Disciplinary Major or Minor (Bachelor of Science)
Professor - William A. Shay (chair)
Associate Professors - Forrest B. Baulieu, Peter Breznay
Associate Professor Emeritus - Bruce Mielke
Assistant Professor - Hosung Song
Lecturer- Bruce LaPlante
Web site: www.uwgb.edu/compsci/
The field of computer science is undergoing great changes as technology advances and the need for computer software increases. Students entering the field must not see a degree in computer science as the culmination of study in the field. Rather, they must see it as the first step in a continuing education process that will last as long as they choose to stay in the field. The goal of the computer science major is to provide students with a strong foundation upon which they can continue to build as the field changes. Students receive instruction in areas such as software design and project management, object-oriented programming, design of algorithms, operating and database management systems, and network programming.
Computer science courses are often mistaken for programming courses. In reality, they require much more than learning and mastering a programming language. The heart of software design is not the language, but the ability to define a problem, analyze various components, and project and evaluate potential solutions, all of which are subject to limitations and constraints inherent in a given computer. Students must understand that in industry there must be more than just a working program. Good software must not only work but must be fully documented, clearly written, and easily modifiable to meet changing and more extensive requirements.
Equally important, the program provides a theoretical base for computer science. Students develop skills they can use upon graduation but they must be prepared to enter a field which is rapidly changing and be able to adapt. This requires a solid theoretical foundation with knowledge of how computers work and how they carry out tasks specified in applications software. This knowledge is an important ingredient to software design as it gives them the tools they need to analyze efficiency and evaluate various programming and data design options. Each student must be prepared to apply what he or she has learned in order to adapt to the inevitable changes that will occur. Each must also have the ability to learn new ideas and apply them.
Graduates of the computer science program are prepared to continue their education at the graduate level or to apply for entry-level positions in industry. Typical entry-level jobs are programmer or programmer/analyst positions.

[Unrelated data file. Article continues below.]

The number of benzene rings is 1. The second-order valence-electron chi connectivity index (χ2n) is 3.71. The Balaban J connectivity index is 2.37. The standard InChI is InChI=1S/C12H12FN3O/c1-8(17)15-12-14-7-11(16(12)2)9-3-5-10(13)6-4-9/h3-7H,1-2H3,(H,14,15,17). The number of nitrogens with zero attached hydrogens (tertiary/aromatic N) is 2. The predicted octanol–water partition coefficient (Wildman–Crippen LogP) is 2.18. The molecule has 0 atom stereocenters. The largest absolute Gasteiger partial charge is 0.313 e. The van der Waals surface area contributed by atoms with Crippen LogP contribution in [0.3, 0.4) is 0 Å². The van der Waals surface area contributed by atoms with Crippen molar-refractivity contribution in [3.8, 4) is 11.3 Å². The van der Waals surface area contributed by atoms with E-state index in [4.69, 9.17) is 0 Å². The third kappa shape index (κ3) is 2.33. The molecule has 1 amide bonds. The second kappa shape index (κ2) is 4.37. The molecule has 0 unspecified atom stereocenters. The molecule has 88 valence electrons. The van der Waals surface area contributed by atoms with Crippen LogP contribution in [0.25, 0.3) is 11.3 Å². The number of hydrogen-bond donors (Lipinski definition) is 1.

Student majoring in computer science have two options. The first is the disciplinary track and is designed for those interested in pursuing careers in fields such as software development immediately after graduation. It has an emphasis on core computer science topics including fundamental theory and software engineering. Students choosing this track must also choose a minor from the list of interdisciplinary minors offered by the University. The most common choices are information sciences and business administration but there are other options. The second track is an interdisciplinary track combining computer science and mathematics courses. It is designed to help students understand some of the more complex principles that form the foundation of topics such as algorithm analysis, number systems, coding, formal language, and encryption. Although it also serves students that are career bound after graduation, those students with interest in pursuing graduate studies in computer science are strongly encouraged to choose this track. Students taking this track are not required to choose an interdisciplinary minor.
All registered students have access to the University's computing facilities. Student accounts allow access a wide variety of both PC-compatible and Macintosh computers, Linux and database servers (for select courses), various software developer environments, and of the Internet. Also, because of the department's participation in the Microsoft Academic Alliance, those enrolled in computer science courses are also entitled to home-use rights for a variety of Microsoft products. Labs are open seven days per week and are staffed by consultants who provide assistance in using the facilities. Classrooms also have network connections which allow demonstrations of software and Internet applications to be integrated with classroom lectures. There is also a computer science teaching lab with 28 workstations and display facilities that support computer science instruction.
Computer science courses have a strict prerequisite structure. It is imperative that students learn what courses are prerequisites for others and when they are offered. Students are strongly encouraged to talk to an adviser very early in their college career.
Students seeking information on teacher certification should contact the Education Office.